“Concerned a Co-Worker Is Dangerous? the KQED News headline asks. “This bill would let you petition the state to take their guns.” To make the case for adding to the state’s citizen disarmament options, a couple examples are given of California “gun violence restraining orders” being used to take guns away under petitions filed by family members or law enforcement officers. This latest push expands the list of those eligible to initiate gun seizures to employers, co-workers, high school and college staff members, and mental health workers.
The expansion is the brainchild of Assemblyman Phil Ting, unsurprisingly a San Francisco Democrat, and this is actually his second attempt to enact it. Also unsurprisingly, both times have been in response to murders that happened in so-called “gun-free zones,” where the killers evidently didn’t get the message (or more likely, got it loud and clear).
That this doesn’t sink in with Ting’s constituents is also no surprise. When Ting violated Assembly rules by “ghost voting,” it didn’t bother them enough to give him his walking papers. And, the unvarnished support he received from convicted “gun criminal” (and former rabidly “anti-gun” California politician) Leland Yee hasn’t raised any eyebrows in his district either.
On the surface, to those who don’t look too deeply below it, protection orders can sound reasonable and what the gun-grabbers call “common sense”—as long as you don’t question American citizens being stripped of a fundamental right without being convicted of a crime. This has put the ACLU, of all groups, on the right side of the issue and at odds with the NRA and no shortage of supposed conservatives. Per the ACLU’s Rhode Island chapter:
“The heart of the legislation’s [Extreme Risk Protection Order] ERPO process requires speculation—on the part of both the petitioner and judges—about an individual’s risk of possible violence. But, the ACLU analysis notes: ‘Psychiatry and the medical sciences have not succeeded in this realm, and there is no basis for believing courts will do any better. The result will likely be a significant impact on the rights of many innocent individuals in the hope of preventing a tragedy.’”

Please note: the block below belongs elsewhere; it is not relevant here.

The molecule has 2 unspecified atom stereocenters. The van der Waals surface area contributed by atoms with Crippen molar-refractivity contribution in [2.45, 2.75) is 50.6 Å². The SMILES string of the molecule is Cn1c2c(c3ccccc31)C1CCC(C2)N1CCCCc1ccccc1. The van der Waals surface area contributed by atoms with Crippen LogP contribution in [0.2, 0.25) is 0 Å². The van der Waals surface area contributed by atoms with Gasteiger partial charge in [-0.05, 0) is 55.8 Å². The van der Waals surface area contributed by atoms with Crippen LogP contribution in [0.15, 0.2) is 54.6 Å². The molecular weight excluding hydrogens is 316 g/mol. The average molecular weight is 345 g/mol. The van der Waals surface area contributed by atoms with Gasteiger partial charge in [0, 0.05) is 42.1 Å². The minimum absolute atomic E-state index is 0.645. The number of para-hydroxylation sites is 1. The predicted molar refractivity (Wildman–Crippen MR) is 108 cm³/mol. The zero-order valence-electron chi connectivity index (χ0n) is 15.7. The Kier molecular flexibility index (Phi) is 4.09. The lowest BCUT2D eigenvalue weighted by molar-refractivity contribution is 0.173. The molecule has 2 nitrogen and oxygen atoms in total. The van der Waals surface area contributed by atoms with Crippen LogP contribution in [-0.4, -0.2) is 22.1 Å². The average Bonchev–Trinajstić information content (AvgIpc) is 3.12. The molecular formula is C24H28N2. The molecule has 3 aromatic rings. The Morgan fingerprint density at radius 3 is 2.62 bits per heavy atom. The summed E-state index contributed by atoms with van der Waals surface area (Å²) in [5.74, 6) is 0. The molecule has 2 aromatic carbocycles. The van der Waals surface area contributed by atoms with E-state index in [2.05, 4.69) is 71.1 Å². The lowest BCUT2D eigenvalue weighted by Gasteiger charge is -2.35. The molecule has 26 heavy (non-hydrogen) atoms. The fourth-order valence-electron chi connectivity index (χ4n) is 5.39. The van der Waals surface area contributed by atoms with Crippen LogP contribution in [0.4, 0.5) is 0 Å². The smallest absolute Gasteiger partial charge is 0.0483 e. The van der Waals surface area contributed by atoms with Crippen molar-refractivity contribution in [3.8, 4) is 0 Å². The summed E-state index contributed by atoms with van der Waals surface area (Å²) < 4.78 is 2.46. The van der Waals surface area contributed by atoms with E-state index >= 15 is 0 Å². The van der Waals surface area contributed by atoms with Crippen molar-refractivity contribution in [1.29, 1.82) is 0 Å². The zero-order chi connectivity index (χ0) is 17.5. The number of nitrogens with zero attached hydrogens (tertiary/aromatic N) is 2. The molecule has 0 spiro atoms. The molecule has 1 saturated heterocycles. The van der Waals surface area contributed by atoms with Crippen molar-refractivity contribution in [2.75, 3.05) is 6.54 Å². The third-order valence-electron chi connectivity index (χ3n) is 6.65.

But that hasn’t stopped so-called conservative pundits from jumping on the protection order bandwagon. Ditto for President Donald Trump and for NRA “A”-rated Lindsey Graham, who couldn’t team up fast enough with “F”- rated Richard Blumenthal…
Unsurprisingly, for those of us who follow such things, the same goes for the National Rifle Association. (Hear for yourself starting at 3:15 in its video. Saying “they should have strong due process protections” does not change the fact that such orders really don’t, and can’t by their very nature.)
“[A]s they are currently implemented, these laws come with major pitfalls and potential for serious abuse,” Doctors for Responsible Gun Ownership warns. “They violate the principles of liberty and establish a dangerous ‘guilty until proven innocent’ standard. GVROs and ERPOs passed to date violate multiple Constitutional protections beyond the Second Amendment. These include the rights to equal treatment and against unreasonable search and seizure (4th Amendment), the rights of the accused (6th), and the right to due process (5th and 14th).”
And, of course, there’s another indisputable reality that none of the proponents of restraining orders want to even acknowledge, let alone talk about:
“Anyone who can’t be trusted with a gun can’t be trusted without a custodian.”
If proven-violent persons are still truly dangerous, Robert J. Kukla made a brilliant observation in his 1973 classic “Gun Control,” equating their release from prison with opening the cage of a man-eating tiger and expecting a different result.
If there is “clear, convincing, admissible evidence” that a supposedly “restrained” party is a danger, how is it responsible to allow such a menace access to the rest of us until such time as it can be established that he [she] is no longer a threat? Does anyone think he couldn’t kill with something else? Or, noting routine headlines from places such as Chicago and Baltimore, that he couldn’t get a gun? Why wouldn’t he be separated from society, after being afforded real “due process,” with all appropriate protections of course?
Concessions on these measures by the NRA, which in turn gives the green light to Republicans, is nothing short of preemptive surrender. It won’t stop the Democrats from coming back for even more, especially as they perceive they are better positioned to launch their next assault. Meanwhile, they’ll still continue screaming how the “uncompromising and extremist” NRA is a terrorist organization and Republicans are fascists.
We know where the slippery slope leads, and that the violence monopolists want it all. Giving them anything makes as much sense as tossing a scrap of flesh to a circling pack of jackals and believing that will satisfy and make them go away.
Well on its way down that slope, California is on a “gun control” binge reminiscent of an eye-rolling shark feeding frenzy. Thanks to practically unchallengeable Democrat dominance, it has the votes to do pretty much whatever it wants, so don’t be surprised if Ting’s bill passes this time, and that after it does, he and his fellow gun-grabbers, both in and outside of California, will be demanding more.
Will Assemblyman Ting be successful in his bid to enact another law that allows lawful gun owners to have their firearms confiscated without due process? Will this type of law spread outside of California? Share your answers in the comment section.
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